Study findings have the potential to substantially transform clinic-based approaches to linkage to and retention in HIV care and ultimately impact patient health outcomes and onward HIV transmission in Mozambique and elsewhere in SSA. Specifically, each intervention component in the CIS has proven efficacy in HIV care and treatment settings but information is lacking on an easy to deliver package of services that can improve overall performance of the HIV care continuum. We anticipate that findings from our study can help to bridge this “know-do” gap and provide evidence of the effectiveness of a combination intervention strategy, and its cost-effectiveness, in a “real-life” service delivery system. We further anticipate that evidence from this study can be used to inform policy decisions concerning national HIV care and treatment policy, both in Mozambique and in other resource-limited settings.

Indeed, to ensure local relevance of study findings, a study advisory group-comprised of representatives from the funding agency, the Ministry of Health, the Mozambican National Institute of Health, and Mozambican Association of People Living with HIV—was created prior to study launch to advise on refinement of the study interventions, study implementation, translation of findings into local practice, local and international dissemination and capacity building activities. To date, the study advisory group has met three times and numerous informal consultations have been held with individual members.

Despite intimate involvement of the Ministry of Health in the study advisory group, several factors intrinsic to the implementation science nature of the study have delayed recruitment of participants, including a strike of health worker personnel, frequent electricity shortages, recurrent absences of HCT counselors at the health facilities, and intermittent shortages of HIV testing kits and other supplies. Additionally, low motivation of health facility staff has created challenges for optimal delivery of the CIS interventions. Specifically, delays in data entry of patient information in the electronic patient-level database used to follow HIV care patients by health facility data clerks have limited the ability of study staff to send SMS reminder for scheduled follow-up appointments to all participants in the CIS arm that have linked to care. Similarly, at several health facilities, receptionists have been reluctant to change their usual procedures for scheduling patient appointments in order to expedite visits for ART eligible patients as per the accelerated ART protocol.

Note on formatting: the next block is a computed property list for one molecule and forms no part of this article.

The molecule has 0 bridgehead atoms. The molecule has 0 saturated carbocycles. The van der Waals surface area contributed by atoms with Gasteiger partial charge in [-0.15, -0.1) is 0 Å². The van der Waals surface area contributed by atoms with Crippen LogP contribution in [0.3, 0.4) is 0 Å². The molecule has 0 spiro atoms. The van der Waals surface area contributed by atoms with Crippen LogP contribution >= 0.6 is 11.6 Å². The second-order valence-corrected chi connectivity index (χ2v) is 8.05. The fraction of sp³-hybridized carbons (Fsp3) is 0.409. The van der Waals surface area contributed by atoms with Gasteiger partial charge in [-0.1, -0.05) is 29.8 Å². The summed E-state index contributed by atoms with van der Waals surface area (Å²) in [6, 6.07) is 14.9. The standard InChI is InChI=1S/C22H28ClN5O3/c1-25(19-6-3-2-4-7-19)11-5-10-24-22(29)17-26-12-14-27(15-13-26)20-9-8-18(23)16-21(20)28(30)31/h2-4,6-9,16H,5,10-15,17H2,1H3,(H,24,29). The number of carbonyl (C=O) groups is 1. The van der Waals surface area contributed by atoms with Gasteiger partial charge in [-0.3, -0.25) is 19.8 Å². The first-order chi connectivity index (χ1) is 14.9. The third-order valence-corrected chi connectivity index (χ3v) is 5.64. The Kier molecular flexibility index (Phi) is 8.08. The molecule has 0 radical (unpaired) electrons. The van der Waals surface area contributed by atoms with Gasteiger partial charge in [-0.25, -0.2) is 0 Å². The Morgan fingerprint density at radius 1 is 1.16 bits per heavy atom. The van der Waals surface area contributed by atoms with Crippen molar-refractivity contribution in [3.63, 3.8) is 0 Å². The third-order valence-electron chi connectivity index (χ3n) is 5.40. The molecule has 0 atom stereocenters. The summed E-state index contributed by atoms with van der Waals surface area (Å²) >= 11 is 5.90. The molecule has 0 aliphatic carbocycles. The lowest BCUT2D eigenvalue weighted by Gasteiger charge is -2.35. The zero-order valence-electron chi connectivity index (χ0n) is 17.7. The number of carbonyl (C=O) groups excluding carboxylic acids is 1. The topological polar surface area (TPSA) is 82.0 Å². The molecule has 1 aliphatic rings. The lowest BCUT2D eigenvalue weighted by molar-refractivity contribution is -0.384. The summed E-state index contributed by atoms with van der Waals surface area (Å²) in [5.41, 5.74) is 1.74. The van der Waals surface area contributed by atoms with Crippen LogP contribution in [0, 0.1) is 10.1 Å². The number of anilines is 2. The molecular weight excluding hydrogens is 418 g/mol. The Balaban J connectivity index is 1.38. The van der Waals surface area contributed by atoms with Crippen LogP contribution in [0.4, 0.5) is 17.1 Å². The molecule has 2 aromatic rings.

These challenges highlight the realities of providing high quality services and changing practices and behaviors in a complex, under-resourced health system that is struggling to address the HIV epidemic. Implementation science studies, such as the one described in this paper, are critical to identifying the gaps between evidence and practice and identifying strategies to close these gaps in order to maximize the public health impact of available interventions.

Other information


Trial registration:, NCT01930084.


The full trial protocol can be accessed directly on the webpage with the registration number provided above.

Authors’ contributions

BE, MLM, MRL, LA and DH conceived and designed the study. FA, LA, and MT collected and assembled the data. BE, ML, RS, and DG drafted the article. FA, MM, LA, MRL, MT, DH, AM, and IJ critically revised the article for important intellectual content. All authors read and approved the final manuscript.



Acquired immunodeficiency syndrome


Antiretroviral therapy


Combination intervention strategy


Financial incentive


Good clinical practice


HIV counseling and testing


Human immunodeficiency virus


Institutional review board


Ministry of health


Person(s) living with HIV/AIDS


Prevention of mother-to-child transmission


Point of care


Short message service


Standard of care


Standard operating procedures




United States agency for international development


Voluntary counseling and testing


World health organization



We would like to recognize the hard work and valuable contributions of the study staff. We thank the health facilities for their dedication to research, and we gratefully acknowledge the study participants.

This study is funded by United States Agency for International Development (USAID), USAID Award Number: AID-OAA-A-12-00022. USAID is the donor and advisory institution for this study. They are not directly engaged with the study. USAID employees consequently have no contact with study participants and no access to individually identifiable private information. USAID is also represented on the Study Advisory Group.

Authors’ Affiliations

ICAP, Columbia University
Department of Epidemiology, Mailman School of Public Health
Center for Collaboration in Health
ICAP in Mozambique
Office of the United States Global AIDS Coordinator
Mozambican National Institute of Health